Warning: The videos in this article contain graphic and violent footage.
The family of Valentina Orellana Peralta–the 14-year-old girl who was killed by a stray bullet at a Burlington Coat Factory in North Hollywood, California–are demanding justice.
Valentina, who was shopping with her mother the day before Christmas Eve, was trying on clothes in the dressing room when chaos unfolded inside the store due to a male suspect who was attacking customers with what appeared to be a bicycle chain and lock.
The young girl was struck by a stray bullet fired from one of the police officers who shot and killed the suspect who did not brandish a firearm.
You can watch a news report of the incident, here.
The fatally-shot suspect–who was identified by police as 24-year-old Daniel Elena Lopez–had entered the store with his bike and started attacking other customers, unprovoked.
Witnesses and employees called 911.
Transcripts from the calls, as well as edited surveillance and body camera footage, can be seen in this 35-minute video.
The Los Angeles Police Department (LAPD) claimed the responding officers believed Elena Lopez was carrying a gun based on the chaos and confusion from shoppers fleeing the scene.
Bodycam footage showed an officer shooting at Elena Lopez and taking him down after the suspect had attacked an unnamed female customer.
In the process, one of the fired bullets pierced through the wall of the dressing room where Valentina and her mother, Soledad Peralta, were seeking shelter from the pandemonium.
The young teenager was struck and died in the arms of her mother, whose screams could be heard in the bodycam footage after the shooting ceased.
The grieving mother recounted the tragic event during a press conference on Tuesday.
"We heard some screams and sat down and hugged and started crying," she said in her statement that was translated from Spanish to English.
They were reacting to the confrontation they heard outside the dressing room inside the store.
“Valentina went to lock the door to protect us. We started hugging each other tighter."
"We were praying. I was praying for her, and I believe she was praying for me."
She continued to describe what no mother should ever have to witness.
"I saw white powder coming out of Valentina's body and she began to go through convulsions. Her body went limp. I tried to wake her up by shaking her."
"She died in my arms and there was nothing I could do. To see a son or daughter die in your arms is one of the greatest and most profound pains that any human being can imagine."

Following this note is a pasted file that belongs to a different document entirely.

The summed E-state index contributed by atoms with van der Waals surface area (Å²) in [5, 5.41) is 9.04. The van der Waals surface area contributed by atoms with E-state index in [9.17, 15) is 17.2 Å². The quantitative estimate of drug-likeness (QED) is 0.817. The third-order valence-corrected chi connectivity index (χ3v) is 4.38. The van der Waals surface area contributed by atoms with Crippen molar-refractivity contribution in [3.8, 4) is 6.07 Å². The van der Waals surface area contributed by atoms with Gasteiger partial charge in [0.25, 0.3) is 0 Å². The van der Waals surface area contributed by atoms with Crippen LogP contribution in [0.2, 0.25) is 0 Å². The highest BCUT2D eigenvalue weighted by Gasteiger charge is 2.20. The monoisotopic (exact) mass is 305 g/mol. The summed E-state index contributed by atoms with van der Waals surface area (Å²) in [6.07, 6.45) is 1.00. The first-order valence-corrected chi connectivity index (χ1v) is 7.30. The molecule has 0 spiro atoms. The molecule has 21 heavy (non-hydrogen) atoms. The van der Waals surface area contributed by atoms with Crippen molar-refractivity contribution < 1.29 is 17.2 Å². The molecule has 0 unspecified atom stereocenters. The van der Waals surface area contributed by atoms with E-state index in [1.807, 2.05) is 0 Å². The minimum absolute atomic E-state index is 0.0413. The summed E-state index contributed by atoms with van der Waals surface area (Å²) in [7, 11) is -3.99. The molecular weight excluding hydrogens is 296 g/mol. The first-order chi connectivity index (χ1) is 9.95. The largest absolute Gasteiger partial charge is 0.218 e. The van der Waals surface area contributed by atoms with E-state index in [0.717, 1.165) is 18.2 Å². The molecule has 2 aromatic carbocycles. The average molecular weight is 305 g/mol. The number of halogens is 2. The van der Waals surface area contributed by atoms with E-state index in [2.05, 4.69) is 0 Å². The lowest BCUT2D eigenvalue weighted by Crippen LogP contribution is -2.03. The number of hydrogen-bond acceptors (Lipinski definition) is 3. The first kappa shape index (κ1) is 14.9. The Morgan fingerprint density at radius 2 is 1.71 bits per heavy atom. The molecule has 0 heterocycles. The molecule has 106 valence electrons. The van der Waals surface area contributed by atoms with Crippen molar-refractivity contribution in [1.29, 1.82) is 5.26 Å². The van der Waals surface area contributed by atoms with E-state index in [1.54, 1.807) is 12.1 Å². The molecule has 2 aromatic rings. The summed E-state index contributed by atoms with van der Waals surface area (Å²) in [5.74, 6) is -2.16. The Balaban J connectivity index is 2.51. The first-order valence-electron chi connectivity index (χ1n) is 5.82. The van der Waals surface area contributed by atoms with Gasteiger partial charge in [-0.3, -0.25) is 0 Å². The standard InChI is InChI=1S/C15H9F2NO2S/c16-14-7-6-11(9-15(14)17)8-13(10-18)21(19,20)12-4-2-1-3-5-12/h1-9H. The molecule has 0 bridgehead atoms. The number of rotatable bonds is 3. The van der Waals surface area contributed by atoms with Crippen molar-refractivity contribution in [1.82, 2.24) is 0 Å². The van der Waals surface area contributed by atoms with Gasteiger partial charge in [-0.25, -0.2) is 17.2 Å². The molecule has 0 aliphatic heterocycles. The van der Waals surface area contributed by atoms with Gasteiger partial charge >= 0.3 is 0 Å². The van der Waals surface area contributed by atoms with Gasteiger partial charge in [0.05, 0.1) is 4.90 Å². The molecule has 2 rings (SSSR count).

"When the police finally came, they took me out of the dressing room and left my daughter laying there. I wanted them to help her, but they just left her laying there alone."
On Thursday night, Police Chief Michel Moore said in a statement:
“This chaotic incident resulting in the death of an innocent child is tragic and devastating for everyone involved."
“I am profoundly sorry for the loss of this young girl’s life and I know there are no words that can relieve the unimaginable pain for the family."
Valentina's aunt, Carolina Peralta, told the Los Angeles Times that her sister and niece came to California from Chile six months ago after initially visiting Valentina's sister, who was working at a restaurant.
The mother and daughter's visit turned into a longer stay, and they had begun the immigration process to live in the country permanently.
"Valentina was a shy girl in Chile, but everything was turning out well for her in the US," said Carolina Peralta.
"She was catching up with English and being more outgoing. She was happy to be with her older sister."
Carolina said of her sister who had just lost her daughter:
"[Soledad] does not understand how this tragedy could have happened just when they had managed to reunite the family."
During Tuesday's press conference, lawyers for the Peralta family did not announce any legal proceedings but said they were considering options–including a possible civil lawsuit.
"We want justice for our angel. Our precious little angel, Valentina," said Soledad.
Ben Crump, who is one of the attorneys representing the Peralta family, said:
“They can never get Valentina back. What they want Valentina’s legacy to be is that no one will ever be killed like this in this manner.”